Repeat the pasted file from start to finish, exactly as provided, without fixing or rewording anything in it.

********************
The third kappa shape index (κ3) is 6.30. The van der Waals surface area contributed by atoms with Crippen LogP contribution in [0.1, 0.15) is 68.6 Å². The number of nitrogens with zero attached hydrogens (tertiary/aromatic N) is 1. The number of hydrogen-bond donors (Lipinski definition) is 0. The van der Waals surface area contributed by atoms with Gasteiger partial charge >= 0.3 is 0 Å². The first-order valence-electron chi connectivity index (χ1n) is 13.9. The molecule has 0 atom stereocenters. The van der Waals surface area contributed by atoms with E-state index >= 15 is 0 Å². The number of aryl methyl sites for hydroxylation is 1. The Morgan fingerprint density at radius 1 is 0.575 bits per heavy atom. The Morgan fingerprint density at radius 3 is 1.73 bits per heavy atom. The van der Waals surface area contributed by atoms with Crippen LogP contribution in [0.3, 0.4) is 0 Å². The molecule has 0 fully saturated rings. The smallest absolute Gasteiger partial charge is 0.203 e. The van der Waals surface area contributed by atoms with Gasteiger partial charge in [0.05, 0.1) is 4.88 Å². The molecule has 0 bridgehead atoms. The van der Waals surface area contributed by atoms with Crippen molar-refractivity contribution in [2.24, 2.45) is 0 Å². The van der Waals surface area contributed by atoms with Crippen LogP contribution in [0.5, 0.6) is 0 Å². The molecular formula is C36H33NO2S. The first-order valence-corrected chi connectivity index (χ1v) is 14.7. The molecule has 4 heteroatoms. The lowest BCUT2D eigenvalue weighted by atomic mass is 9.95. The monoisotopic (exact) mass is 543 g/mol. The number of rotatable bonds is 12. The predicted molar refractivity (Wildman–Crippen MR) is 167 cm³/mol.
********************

The third kappa shape index (κ3) is 6.30. The van der Waals surface area contributed by atoms with Crippen LogP contribution in [0.1, 0.15) is 68.6 Å². The number of nitrogens with zero attached hydrogens (tertiary/aromatic N) is 1. The number of hydrogen-bond donors (Lipinski definition) is 0. The van der Waals surface area contributed by atoms with Gasteiger partial charge >= 0.3 is 0 Å². The first-order valence-electron chi connectivity index (χ1n) is 13.9. The molecule has 0 atom stereocenters. The van der Waals surface area contributed by atoms with E-state index >= 15 is 0 Å². The number of aryl methyl sites for hydroxylation is 1. The Morgan fingerprint density at radius 1 is 0.575 bits per heavy atom. The Morgan fingerprint density at radius 3 is 1.73 bits per heavy atom. The van der Waals surface area contributed by atoms with Crippen LogP contribution in [0.3, 0.4) is 0 Å². The molecule has 0 fully saturated rings. The smallest absolute Gasteiger partial charge is 0.203 e. The van der Waals surface area contributed by atoms with Gasteiger partial charge in [0.05, 0.1) is 4.88 Å². The molecule has 0 bridgehead atoms. The van der Waals surface area contributed by atoms with Crippen molar-refractivity contribution in [2.24, 2.45) is 0 Å². The van der Waals surface area contributed by atoms with Crippen LogP contribution in [0.5, 0.6) is 0 Å². The molecular formula is C36H33NO2S. The first-order valence-corrected chi connectivity index (χ1v) is 14.7. The molecule has 4 heteroatoms. The lowest BCUT2D eigenvalue weighted by atomic mass is 9.95. The monoisotopic (exact) mass is 543 g/mol. The number of rotatable bonds is 12. The predicted molar refractivity (Wildman–Crippen MR) is 167 cm³/mol.